References:

Moore KL and AF Dalley II. Clinical Orientated Anatomy. Fourth Edition. Williams & Willkins, Baltimore, 1999 691-720.

Inoue T, Suzuki S, Hagiwara R, Iwata M, Banno Y, Okita, M. Effects of passive stretching on muscle injury and HSP expression during recovery after immobilization in rats. Pathobiology, 76:253-259; 2009.

Snyder BJ, Leech JR. Voluntary increase in latissimus dorsi muscle activity during the lat pull-down following expert instruction. J Strength Cond Res, 23:2204-2209; 2009.

Tanimoto M, Sanada K, Yamamoto K, Kawano H, Gando Y, Tabata I, Ishii N, Miyachi, M. Effects of whole-body low-intensity resistance training with slow movement and tonic force generation on muscular size and strength in young men. J Strength Cond Res, 22:1926-1938; 2008.

Lehman GJ, Buchan DD, Lundy A, Myers N and Nalborczyk A. Variations in muscle activation levels during traditional latissimus dorsi weight training exercises: An experimental study. Dyn Med, 3: 4, 2004.

Signorile JF, Zink AJ and Szwed SP. A comparative electromyographical investigation of muscle utilization patterns using various hand positions during the lat pull-down. J Strength Cond Res, 16: 539-546, 2002.

The post Get a V-Taper With Lat Pulldowns appeared first on FitnessRX for Men.

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5 Exercises for a Stronger Lower Back (Demo Videos)

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Strengthen your lower back with these five workouts. Two of them require equipment. Watch demonstration videos to learn how to perform them.

If you work a desk job, drive often, or sit a lot for other reasons, the strain this puts on your lower back can cause stiffness and aches. Other than stretching and performing aerobic exercises to get your body moving between sits, it’s likely you also need to strengthen those muscles.

But, if you struggle from chronic, debilitating back pain, please see a trusted chiropractor, physical therapist, or other spine specialist who can assess whether your back muscles are compensating for an underlying joint issue. Before you try the following lower back exercises, please clear them with your specialist.

Sign up for our annual Pro plan, where it’s simple to log workouts like these and view your progress!

#1 – Bird Dog

The bird dog is an exercise you’ve likely done in a yoga or Pilates class before. It focuses on the diagonal positioning of your body, which means that you simultaneously move one arm forward while moving the opposite leg backward. Make sure you tighten your core while doing this move. You’ll also feel this one in your traps, shoulders, hamstrings, glutes, and abs.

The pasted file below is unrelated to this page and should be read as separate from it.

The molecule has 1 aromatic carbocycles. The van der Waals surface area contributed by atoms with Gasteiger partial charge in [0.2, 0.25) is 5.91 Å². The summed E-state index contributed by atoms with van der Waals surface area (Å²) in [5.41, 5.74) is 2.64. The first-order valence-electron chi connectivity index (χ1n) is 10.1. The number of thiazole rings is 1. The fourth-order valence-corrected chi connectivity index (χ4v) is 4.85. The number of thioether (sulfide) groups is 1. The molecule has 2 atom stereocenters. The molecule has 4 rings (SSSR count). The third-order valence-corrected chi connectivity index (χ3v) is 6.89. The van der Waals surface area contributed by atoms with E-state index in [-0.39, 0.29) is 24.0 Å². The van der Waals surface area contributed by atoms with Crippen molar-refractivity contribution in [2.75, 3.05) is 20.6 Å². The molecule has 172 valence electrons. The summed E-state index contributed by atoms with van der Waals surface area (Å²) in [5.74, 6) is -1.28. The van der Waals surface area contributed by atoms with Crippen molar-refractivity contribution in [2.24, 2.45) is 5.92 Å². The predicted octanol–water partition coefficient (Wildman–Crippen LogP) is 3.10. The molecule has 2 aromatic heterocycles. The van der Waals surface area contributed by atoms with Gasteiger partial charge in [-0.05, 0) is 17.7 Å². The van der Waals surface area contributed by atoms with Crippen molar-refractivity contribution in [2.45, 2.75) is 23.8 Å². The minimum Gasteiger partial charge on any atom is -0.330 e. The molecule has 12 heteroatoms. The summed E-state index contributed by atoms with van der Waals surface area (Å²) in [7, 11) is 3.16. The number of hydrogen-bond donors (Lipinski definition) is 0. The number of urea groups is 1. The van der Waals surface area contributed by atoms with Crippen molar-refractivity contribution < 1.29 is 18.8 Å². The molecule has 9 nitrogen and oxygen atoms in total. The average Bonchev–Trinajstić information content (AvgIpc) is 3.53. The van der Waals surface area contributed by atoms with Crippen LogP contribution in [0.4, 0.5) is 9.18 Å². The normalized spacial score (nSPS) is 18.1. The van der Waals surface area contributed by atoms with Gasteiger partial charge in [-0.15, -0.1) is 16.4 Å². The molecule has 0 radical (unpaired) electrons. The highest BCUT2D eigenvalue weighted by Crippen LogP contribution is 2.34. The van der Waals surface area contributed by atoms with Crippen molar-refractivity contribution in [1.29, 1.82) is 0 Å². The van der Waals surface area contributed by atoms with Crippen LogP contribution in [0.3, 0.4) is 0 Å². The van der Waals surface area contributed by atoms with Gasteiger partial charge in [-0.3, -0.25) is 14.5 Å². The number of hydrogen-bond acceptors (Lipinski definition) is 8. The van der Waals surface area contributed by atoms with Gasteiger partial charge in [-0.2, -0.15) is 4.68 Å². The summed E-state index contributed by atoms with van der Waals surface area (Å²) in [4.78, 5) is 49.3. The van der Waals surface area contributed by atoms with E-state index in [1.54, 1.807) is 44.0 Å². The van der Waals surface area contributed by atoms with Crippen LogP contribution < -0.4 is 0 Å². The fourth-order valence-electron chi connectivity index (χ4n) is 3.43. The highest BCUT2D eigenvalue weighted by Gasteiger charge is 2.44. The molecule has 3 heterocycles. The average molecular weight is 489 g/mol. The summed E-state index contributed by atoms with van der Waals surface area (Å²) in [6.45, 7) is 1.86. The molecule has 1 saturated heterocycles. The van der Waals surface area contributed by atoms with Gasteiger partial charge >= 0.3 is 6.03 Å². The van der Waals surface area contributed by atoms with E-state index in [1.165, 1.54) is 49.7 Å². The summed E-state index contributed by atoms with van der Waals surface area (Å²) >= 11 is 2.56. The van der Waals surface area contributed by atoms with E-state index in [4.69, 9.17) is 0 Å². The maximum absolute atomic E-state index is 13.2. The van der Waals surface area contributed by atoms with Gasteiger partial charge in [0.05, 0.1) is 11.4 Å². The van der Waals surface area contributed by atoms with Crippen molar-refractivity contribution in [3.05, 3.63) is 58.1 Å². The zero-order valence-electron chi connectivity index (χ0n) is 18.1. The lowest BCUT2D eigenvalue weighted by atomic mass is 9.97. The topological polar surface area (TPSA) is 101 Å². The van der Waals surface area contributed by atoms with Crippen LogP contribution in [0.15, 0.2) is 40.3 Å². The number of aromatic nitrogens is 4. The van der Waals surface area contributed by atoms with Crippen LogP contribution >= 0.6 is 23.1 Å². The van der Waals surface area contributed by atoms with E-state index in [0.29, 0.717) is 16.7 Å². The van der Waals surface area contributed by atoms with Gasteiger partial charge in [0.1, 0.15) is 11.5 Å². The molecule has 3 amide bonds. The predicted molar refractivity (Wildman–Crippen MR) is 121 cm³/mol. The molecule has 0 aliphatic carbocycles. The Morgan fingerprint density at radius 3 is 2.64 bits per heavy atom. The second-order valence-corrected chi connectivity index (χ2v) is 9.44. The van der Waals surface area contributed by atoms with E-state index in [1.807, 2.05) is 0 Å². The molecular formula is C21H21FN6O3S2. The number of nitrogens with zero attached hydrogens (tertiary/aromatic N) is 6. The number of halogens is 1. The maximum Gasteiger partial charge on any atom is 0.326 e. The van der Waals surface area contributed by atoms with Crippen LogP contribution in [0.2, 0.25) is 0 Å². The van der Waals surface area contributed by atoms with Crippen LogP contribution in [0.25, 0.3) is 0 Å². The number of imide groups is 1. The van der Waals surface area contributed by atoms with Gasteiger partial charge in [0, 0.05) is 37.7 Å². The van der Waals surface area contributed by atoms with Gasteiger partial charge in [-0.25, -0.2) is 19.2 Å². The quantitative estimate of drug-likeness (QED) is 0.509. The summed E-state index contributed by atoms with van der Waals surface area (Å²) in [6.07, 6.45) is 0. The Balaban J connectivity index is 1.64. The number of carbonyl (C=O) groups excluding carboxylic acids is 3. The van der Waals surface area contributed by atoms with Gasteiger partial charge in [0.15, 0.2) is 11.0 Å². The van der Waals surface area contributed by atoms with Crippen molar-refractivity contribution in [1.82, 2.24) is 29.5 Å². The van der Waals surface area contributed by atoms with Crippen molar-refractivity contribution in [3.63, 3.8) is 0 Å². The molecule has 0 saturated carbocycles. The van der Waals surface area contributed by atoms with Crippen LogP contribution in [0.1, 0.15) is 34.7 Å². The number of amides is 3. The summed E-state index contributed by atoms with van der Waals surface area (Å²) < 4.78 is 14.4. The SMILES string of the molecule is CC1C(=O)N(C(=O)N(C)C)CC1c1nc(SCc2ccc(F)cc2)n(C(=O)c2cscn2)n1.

#2 – Superman

Another calisthenics and Pilates exercise is the superman. To strengthen your lower back with this workout, lift up your chest, arms, and legs while lying on your stomach. You can “fly” side-to-side to pretend you’re the cape-draped superhero, or you can remain stationary. Pretending to fly is more fun, but either way, your glutes and “hammies” will also thank you for this exercise.

#3 – Pilates Swimming

Pilates swimming is like the bird dog and superman workouts combined. Lie on your stomach, lift your chest, arms, and legs, and simultaneously move one arm with the opposite leg; then switch. Pick up the pace to get a cardio boost!

You’ll feel this one in several different muscles groups, including the abs. After all, an important part of strengthening the lower back involves stronger abs. They’re connected and support each other.

#4 – Back Extension

The back extension requires the back-extension station at your local gym. If your spine specialist has approved this type of bendy workout, please perform it carefully. Cross your arms over your chest, and bend at the waist. Don’t over-arch your back when you pull yourself up. Your glutes, hamstrings, and abs also favor the back extension.

#5 – Weighted Back Extension

Hold a weight plate over your chest for the weighted back extension. Unlike the previous workout, you’ll start with a lower bend and pull up to where your chest is parallel to the floor. Your hamstrings and lower back (obviously) will feel the most impact. Again, please make sure this exercise is doctor-approved, especially since there’s more than bodyweight involved. If you feel pain, stop.

 
Track your lower back progress and more when you sign up for our annual Pro plan. With our advanced stats in a convenient app, it’s never been easier to stay motivated and meet your fitness goals!

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Rubber Band Theory of Personality (Are you Bill Gates or Steve Jobs?)

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Our personalities are flexible…but only to a point. Knowing yourself will help you as you chart your path to success. Set aside time to try new things outside of your comfort zone. Susan Cain wrote a powerful book that has resonated with hundreds of thousands of people — Quiet: The Power of Introverts in a World That Can’t Stop Talking.

In a team meeting, we discussed this selection from Quiet:

“We can stretch our personalities, but only up to a point. Our inborn temperaments influence us, regardless of the lives we lead. A sizable part of who we are is ordained by our genes, by our brains, by our nervous systems. And yet the elasticity that Schwartz found in some of the high-reactive teens also suggests the converse: we have free will and can use it to shape our personalities.

These seem like contradictory principles, but they are not. Free will can take us far, suggests Dr. Schwartz’s research, but it cannot carry us infinitely beyond our genetic limits. Bill Gates is never going to be Bill Clinton, no matter how he polishes his social skills, and Bill Clinton can never be Bill Gates, no matter how much time he spends alone with a computer.